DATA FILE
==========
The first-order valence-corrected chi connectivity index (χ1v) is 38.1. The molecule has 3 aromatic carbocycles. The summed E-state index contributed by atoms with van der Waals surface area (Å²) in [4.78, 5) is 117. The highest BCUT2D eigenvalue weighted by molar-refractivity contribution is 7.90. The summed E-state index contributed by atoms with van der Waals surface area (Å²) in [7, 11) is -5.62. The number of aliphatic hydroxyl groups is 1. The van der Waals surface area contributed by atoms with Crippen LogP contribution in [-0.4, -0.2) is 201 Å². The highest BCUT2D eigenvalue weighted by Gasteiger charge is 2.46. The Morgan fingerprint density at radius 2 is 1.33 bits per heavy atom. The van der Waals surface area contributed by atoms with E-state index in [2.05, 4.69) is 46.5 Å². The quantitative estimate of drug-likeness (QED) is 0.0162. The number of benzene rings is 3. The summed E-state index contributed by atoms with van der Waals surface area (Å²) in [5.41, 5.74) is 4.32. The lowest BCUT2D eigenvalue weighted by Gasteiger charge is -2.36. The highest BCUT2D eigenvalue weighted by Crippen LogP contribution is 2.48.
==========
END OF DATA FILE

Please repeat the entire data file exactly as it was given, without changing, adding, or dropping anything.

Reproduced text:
The first-order valence-corrected chi connectivity index (χ1v) is 38.1. The molecule has 3 aromatic carbocycles. The summed E-state index contributed by atoms with van der Waals surface area (Å²) in [4.78, 5) is 117. The highest BCUT2D eigenvalue weighted by molar-refractivity contribution is 7.90. The summed E-state index contributed by atoms with van der Waals surface area (Å²) in [7, 11) is -5.62. The number of aliphatic hydroxyl groups is 1. The van der Waals surface area contributed by atoms with Crippen LogP contribution in [-0.4, -0.2) is 201 Å². The highest BCUT2D eigenvalue weighted by Gasteiger charge is 2.46. The Morgan fingerprint density at radius 2 is 1.33 bits per heavy atom. The van der Waals surface area contributed by atoms with E-state index in [2.05, 4.69) is 46.5 Å². The quantitative estimate of drug-likeness (QED) is 0.0162. The number of benzene rings is 3. The summed E-state index contributed by atoms with van der Waals surface area (Å²) in [5.41, 5.74) is 4.32. The lowest BCUT2D eigenvalue weighted by Gasteiger charge is -2.36. The highest BCUT2D eigenvalue weighted by Crippen LogP contribution is 2.48.